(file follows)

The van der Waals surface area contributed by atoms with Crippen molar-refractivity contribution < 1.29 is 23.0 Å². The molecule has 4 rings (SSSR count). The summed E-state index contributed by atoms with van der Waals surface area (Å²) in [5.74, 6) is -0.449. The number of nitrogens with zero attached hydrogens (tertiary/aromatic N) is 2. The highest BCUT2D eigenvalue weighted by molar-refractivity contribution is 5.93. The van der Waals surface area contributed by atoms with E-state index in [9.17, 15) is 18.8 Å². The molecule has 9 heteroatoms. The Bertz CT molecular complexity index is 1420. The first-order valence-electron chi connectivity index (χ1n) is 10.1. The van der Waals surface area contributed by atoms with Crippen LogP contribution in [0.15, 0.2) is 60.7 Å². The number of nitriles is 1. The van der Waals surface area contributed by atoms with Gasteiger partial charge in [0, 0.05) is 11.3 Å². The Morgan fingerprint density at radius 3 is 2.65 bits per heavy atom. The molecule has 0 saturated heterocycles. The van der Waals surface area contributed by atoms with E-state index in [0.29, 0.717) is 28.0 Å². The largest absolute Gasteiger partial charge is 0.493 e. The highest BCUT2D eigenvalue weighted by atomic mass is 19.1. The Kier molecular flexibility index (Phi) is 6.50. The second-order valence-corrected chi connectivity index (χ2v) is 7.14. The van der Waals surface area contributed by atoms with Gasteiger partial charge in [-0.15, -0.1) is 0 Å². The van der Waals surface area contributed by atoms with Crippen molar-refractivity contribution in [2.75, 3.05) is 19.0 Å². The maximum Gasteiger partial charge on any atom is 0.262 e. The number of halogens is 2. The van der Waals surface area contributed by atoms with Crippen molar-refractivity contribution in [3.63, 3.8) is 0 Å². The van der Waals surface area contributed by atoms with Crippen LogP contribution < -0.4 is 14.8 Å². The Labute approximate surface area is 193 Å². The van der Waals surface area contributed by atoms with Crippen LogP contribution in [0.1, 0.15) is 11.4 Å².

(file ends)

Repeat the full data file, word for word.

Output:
The van der Waals surface area contributed by atoms with Crippen molar-refractivity contribution < 1.29 is 23.0 Å². The molecule has 4 rings (SSSR count). The summed E-state index contributed by atoms with van der Waals surface area (Å²) in [5.74, 6) is -0.449. The number of nitrogens with zero attached hydrogens (tertiary/aromatic N) is 2. The highest BCUT2D eigenvalue weighted by molar-refractivity contribution is 5.93. The van der Waals surface area contributed by atoms with E-state index in [9.17, 15) is 18.8 Å². The molecule has 9 heteroatoms. The Bertz CT molecular complexity index is 1420. The first-order valence-electron chi connectivity index (χ1n) is 10.1. The van der Waals surface area contributed by atoms with Crippen LogP contribution in [0.15, 0.2) is 60.7 Å². The number of nitriles is 1. The van der Waals surface area contributed by atoms with Gasteiger partial charge in [0, 0.05) is 11.3 Å². The Morgan fingerprint density at radius 3 is 2.65 bits per heavy atom. The molecule has 0 saturated heterocycles. The van der Waals surface area contributed by atoms with E-state index in [0.29, 0.717) is 28.0 Å². The largest absolute Gasteiger partial charge is 0.493 e. The highest BCUT2D eigenvalue weighted by atomic mass is 19.1. The Kier molecular flexibility index (Phi) is 6.50. The second-order valence-corrected chi connectivity index (χ2v) is 7.14. The van der Waals surface area contributed by atoms with Gasteiger partial charge in [-0.15, -0.1) is 0 Å². The van der Waals surface area contributed by atoms with Crippen molar-refractivity contribution in [2.75, 3.05) is 19.0 Å². The maximum Gasteiger partial charge on any atom is 0.262 e. The number of halogens is 2. The van der Waals surface area contributed by atoms with Crippen molar-refractivity contribution in [3.63, 3.8) is 0 Å². The van der Waals surface area contributed by atoms with Crippen LogP contribution < -0.4 is 14.8 Å². The Labute approximate surface area is 193 Å². The van der Waals surface area contributed by atoms with Crippen LogP contribution in [0.1, 0.15) is 11.4 Å².